At which point Korine, after a mind-numbingly dull first half hour, at least has someone animated to secure our attention. Franco, no doubt improvising like a maniac, pronounces his peace-loving, gun-toting agenda with a rhetoric that quickly grows tiresome (there’s only so much of him exclaiming “Look at my shit” one can take, however ironically conceived). Of course he watches Scarface on repeat. Ever since New Jack City the film has been a meta-reference of a meta-reference. And a Britney Spears song is the very definition of “inspiring”. It’s not really all that clever, y’all.  It isn’t long before Faith heads home, because “I have a really bad feeling about this”. If only Gomez had such prescience before signing on to Korine’s mentally challenged minorpiece.


Korine, “cleverly” using genre cliches, ensures that Alien is engaged in some sort of turf war with a former best pal (Big Arch, Gucci Mane). Alien’s, and the girls’, American Dream turns nasty, after which Cotty too heads home. Left with his two best “bitches” Alien elects to take revenge on Arch, at which point the ruthlessness proficiency of Candy and Brit, first seen during the robbery, manifests itself. This is the bit where the characters, unable to define themselves outside the fictional worlds of the idols they imitate, embrace the life of the movie-movie third act. Do you see?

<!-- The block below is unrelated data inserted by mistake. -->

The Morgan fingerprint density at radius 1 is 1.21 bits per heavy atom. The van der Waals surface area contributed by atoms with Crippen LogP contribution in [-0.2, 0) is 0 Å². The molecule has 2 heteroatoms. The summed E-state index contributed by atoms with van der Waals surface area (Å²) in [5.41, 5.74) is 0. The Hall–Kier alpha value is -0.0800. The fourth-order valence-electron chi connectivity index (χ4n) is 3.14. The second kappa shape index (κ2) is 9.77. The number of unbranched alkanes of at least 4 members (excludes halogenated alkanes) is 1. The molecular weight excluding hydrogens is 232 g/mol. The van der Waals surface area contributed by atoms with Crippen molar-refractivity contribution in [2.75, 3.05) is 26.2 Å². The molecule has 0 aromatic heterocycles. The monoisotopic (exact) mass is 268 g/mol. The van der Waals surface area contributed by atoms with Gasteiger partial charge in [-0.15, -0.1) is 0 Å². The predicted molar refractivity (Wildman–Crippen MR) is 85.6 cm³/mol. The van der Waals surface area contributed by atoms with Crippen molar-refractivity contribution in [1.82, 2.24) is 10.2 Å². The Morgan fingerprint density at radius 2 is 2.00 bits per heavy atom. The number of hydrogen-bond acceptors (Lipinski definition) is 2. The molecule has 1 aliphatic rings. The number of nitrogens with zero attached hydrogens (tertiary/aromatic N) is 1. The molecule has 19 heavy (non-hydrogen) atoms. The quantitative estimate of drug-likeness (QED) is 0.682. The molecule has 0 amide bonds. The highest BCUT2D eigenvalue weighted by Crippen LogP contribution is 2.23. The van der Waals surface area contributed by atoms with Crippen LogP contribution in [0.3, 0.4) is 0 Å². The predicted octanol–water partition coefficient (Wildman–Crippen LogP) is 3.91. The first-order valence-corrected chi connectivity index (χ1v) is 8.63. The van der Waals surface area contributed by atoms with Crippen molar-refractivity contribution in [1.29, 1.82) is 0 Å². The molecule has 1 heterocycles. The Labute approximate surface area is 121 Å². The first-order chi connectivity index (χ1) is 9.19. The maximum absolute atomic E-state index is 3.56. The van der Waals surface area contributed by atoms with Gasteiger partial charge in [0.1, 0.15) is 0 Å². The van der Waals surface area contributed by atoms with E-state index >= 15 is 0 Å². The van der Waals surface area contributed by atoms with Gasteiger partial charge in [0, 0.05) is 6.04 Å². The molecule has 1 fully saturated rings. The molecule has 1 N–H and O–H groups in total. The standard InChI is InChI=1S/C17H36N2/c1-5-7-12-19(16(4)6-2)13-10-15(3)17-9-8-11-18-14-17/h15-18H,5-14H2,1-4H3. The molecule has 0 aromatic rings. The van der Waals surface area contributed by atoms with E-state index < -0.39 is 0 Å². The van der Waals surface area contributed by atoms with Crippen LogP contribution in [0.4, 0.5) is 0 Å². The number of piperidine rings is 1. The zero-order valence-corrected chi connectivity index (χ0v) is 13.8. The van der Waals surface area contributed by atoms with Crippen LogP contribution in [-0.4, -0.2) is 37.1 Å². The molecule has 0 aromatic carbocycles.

The most arresting aspect of Spring Breakers is Benoît Debie’s photography. His work on the underrated Mel Gibson starrer (not many of those around these days) Get the Gringo was also highly distinctive. Here he infuses the environment with an eye-popping wash of primary colours, emphasising the disconnected blanket of unreality that informs these girls. The visuals deserve unqualified praise, but serve to emphasise that Korine has no engine beneath the hood. A pointed rebuke of corrupting influences on the youth of today and their gradual descent into sociopathic abandon? He’s only revisiting a much-explored topic that each aging generation fixates on (we can’t understand the new kids on the block, each successive new generation is worse than the last), whether to venerate (Bonnie and Clyde). If he’d explored this through something a little less obvious, and a lot more focussed, he might have been on to something. But fixating on rap culture and gun fetishisation is faintly “Oh, really. Again?” But, since we know he’s such a profound artist, we can be confident that the decision to adorn his bikini babes in ski masks and Uzis was a purely ironic act.